On Oct 8, 2012, at 6:27 PM, Junio C Hamano wrote:
> Once we go into "want/have" phase, I do not think there is a need
> for fundamental change in the protocol (by this, I am not counting a
> change to send "have"s sparsely and possibly backtracking to bisect
> history, etc. as "fundamental").
I've recently discovered that the current protocol can be amazingly
inefficient when it comes to transferring binary objects. Assuming two
repositories that are in sync. After a 'git checkout --orphan && git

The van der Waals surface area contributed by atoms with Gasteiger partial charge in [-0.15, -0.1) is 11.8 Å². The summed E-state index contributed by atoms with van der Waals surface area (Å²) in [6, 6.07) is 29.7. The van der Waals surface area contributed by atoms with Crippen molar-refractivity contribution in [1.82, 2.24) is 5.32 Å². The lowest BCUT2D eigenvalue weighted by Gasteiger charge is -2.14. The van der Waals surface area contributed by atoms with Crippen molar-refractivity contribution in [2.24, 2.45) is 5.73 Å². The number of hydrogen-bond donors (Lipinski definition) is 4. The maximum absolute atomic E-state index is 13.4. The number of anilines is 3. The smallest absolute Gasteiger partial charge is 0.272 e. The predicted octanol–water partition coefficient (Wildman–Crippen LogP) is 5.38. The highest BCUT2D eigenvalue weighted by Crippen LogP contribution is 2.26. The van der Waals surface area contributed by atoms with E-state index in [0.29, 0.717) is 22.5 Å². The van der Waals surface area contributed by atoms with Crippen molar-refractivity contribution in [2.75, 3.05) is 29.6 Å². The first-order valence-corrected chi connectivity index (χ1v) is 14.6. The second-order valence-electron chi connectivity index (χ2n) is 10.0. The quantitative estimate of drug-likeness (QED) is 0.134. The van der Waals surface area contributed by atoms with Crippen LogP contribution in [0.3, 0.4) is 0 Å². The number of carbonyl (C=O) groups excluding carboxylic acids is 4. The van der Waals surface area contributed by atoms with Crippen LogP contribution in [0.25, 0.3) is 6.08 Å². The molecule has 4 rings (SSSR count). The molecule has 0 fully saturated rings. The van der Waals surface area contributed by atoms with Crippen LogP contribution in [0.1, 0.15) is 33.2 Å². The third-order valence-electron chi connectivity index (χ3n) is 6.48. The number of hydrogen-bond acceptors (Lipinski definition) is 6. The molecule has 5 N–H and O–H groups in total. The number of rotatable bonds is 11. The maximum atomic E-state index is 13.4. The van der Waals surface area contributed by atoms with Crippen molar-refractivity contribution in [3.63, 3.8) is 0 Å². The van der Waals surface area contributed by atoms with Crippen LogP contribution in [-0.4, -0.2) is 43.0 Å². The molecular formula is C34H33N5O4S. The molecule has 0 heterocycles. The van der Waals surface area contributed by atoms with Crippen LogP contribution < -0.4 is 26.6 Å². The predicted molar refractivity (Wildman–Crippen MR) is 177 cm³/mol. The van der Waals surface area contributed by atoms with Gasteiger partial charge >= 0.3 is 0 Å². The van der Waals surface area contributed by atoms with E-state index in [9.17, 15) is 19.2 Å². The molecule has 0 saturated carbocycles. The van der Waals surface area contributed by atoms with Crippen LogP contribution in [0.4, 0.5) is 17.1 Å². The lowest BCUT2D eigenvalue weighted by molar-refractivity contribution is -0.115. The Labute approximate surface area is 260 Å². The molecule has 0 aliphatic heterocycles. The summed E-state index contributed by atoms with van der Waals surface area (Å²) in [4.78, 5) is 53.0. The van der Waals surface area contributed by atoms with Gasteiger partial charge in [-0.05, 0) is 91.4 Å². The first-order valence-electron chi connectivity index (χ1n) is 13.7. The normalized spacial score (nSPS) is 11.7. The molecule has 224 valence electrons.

commit', a subsequent transfers sends all the blobs attached to the new
commit, although the other side already has all the blobs.
This behavior is especially annoying when (mis)using git to store binary
files. I was thinking for a while that it might be a reasonable idea to
store binary files in a submodule and frequently cut the history in
order to save space. The history would have little value anyway, since
diff and merge don't make much sense with binary files.
Eventually, I abandoned the idea due to the current behavior of the
protocol. I had expected that git would be smarter and behave more like
rsync, for example, by skipping big blobs as soon as it recognizes that
they are already available at both sides.
Maybe the new protocol could include an optimization for the described
case. I don't know whether this would be a fundamental change.
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